A sycee was a type of silver or gold ingot currency used in China until the 20th century. The name derives from the Cantonese words meaning "fine silk" (Presumably, Chinese: 細絲; pinyin: xìsī; Cantonese Yale: saisì). In North China, the word yuanbao (simplified Chinese: 元宝; traditional Chinese: 元寶; pinyin: yuánbǎo), was used for similar ingots. This word is attested in the 19th-century English-language literature on Xinjiang and the trade between Xinjiang and British India as yamboo  or yambu. 
Sycees were not denominated or made by a central mint and their value, like the value of the various silver coins and little pieces of silver in circulation at the end of the Qing dynasty, was determined by experienced moneyhandlers known as "shroffs," who estimated the appropriate discount based on the purity of the silver and evaluated the weight in taels and the progressive decimal subdivisions of the tael (mace, candareen and cash). When currency was normalized in Republican times, the old usage of denominating value by equivalent standard weight of silver survived in Cantonese slang in the common term for a ten-cent and a five-cent piece (chat fen yi i.e. seven candareens two cash and saam fen luk i.e. three candareens and six cash). Sycee were made by individual silversmiths for local exchange; consequently, the shape and amount of extra detail on each ingot were highly variable. Square and oval shapes were common, but "boat", flower, tortoise and others are known. Sycee can also refer to gold ingots minted in similar shapes.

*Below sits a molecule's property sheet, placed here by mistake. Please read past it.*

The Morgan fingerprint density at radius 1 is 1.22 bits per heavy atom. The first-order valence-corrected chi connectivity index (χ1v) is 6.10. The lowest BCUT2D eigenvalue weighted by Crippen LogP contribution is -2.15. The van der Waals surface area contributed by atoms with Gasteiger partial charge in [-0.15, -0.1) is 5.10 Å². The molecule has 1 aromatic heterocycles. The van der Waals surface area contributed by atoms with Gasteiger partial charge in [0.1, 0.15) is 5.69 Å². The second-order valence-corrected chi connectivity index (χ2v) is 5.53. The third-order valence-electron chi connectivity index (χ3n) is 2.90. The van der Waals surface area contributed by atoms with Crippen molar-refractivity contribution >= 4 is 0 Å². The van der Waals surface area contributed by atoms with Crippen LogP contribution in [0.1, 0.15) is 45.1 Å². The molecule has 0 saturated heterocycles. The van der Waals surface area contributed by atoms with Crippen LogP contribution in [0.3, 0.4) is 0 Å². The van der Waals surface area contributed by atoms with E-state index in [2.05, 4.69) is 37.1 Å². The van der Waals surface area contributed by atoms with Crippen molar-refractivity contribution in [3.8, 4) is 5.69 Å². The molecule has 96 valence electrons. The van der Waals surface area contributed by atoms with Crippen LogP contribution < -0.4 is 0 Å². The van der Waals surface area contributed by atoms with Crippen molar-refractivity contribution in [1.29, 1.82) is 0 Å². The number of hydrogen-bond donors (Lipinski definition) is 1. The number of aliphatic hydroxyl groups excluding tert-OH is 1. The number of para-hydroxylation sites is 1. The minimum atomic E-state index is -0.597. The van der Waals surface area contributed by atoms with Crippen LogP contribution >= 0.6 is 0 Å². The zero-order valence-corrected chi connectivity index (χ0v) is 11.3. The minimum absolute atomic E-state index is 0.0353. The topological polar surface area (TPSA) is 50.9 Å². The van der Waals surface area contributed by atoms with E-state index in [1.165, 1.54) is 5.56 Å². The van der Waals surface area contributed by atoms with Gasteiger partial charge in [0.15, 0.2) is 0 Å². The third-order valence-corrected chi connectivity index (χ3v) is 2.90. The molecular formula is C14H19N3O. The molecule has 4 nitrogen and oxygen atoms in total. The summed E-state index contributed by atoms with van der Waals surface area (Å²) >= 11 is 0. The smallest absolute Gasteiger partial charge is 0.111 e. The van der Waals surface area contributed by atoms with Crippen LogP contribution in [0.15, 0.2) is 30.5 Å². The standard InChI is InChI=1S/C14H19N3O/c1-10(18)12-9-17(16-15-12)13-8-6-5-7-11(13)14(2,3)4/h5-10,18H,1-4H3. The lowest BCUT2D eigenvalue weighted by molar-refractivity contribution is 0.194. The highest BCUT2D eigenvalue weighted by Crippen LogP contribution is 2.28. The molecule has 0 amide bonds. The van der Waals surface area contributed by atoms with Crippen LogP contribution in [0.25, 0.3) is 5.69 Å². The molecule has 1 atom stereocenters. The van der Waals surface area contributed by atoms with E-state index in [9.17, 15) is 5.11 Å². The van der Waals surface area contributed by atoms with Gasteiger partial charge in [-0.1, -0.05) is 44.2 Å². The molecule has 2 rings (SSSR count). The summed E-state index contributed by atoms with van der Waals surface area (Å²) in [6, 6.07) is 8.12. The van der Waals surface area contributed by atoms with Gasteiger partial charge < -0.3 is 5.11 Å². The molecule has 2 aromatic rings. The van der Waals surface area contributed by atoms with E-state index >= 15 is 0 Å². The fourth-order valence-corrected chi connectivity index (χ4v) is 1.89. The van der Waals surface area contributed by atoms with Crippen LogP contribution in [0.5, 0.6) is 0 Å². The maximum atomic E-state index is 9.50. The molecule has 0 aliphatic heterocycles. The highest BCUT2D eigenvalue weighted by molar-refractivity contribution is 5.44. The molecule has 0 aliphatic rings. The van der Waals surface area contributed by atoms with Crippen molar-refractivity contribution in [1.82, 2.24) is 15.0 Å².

Sycees were first used as a medium for exchange as early as the Qin Dynasty. During the Tang Dynasty, a standard bi-metallic system of silver and copper coinage was codified with 10 silver coins equal to 1,000 copper cash coins. Paper money and bonds were introduced in the 9th century. However, due to monetary problems such as enormous local variations in monetary supply and exchange rates, rapid changes in the relative value of silver and copper, coin fraud, inflation, and political uncertainty with changing regimes, until the time of the Republic payment by weight of silver was the standard practice and merchants carried their own scales with them. Most of the so-called "opium scales" seen in museums were actually for weighing payments in silver. The tael was still the basis of the silver currency and sycees remained in use until the end of the Qing Dynasty. Common weights were 50 taels, 10 taels, and 5 down to 1 tael.
Contemporary uses 
Today, imitation gold sycees are used a symbol of prosperity by Chinese and are frequently displayed at Chinese New Year. Reproduction or commemorative gold sycees continue to be minted as collectibles.
See also 
- Morse, Hosea Ballou. Piry, A. Théophile.  (1908). The Trade and Administration of the Chinese Empire. Longmans, Green, and co publishing. Page 148. Digitized text on Google Books, no ISBN
- Shaw, R.B. (1872-1873), "Miscellaneous notes on Eastern Turkestan", Proceedings of the Royal Geographical Society of London (Edward Stanford) 17: 196
- Bell, James (1836), A System of Geography, Popular and Scientific: Or A Physical, Political, and Statistical Account of the World and Its Various Divisions 6, A. Fullarton and Company Unknown parameter
- Millward, James A. (1998), Beyond the Pass: Economy, Ethnicity, and Empire in Qing Central Asia, 1759-1864, Stanford University Press, p. 62, ISBN 0804729336
- "Shoe of Gold" in Hobson-Jobson, p. 830
- Foreign Silver Coins and Chinese Sycee at Sycee-on-line.com
- Cribb, Joe: A Catalogue of Sycee in the British Museum. Chinese Silver Currency Ingots c. 1750–1933. British Museum Press, London, 1992.
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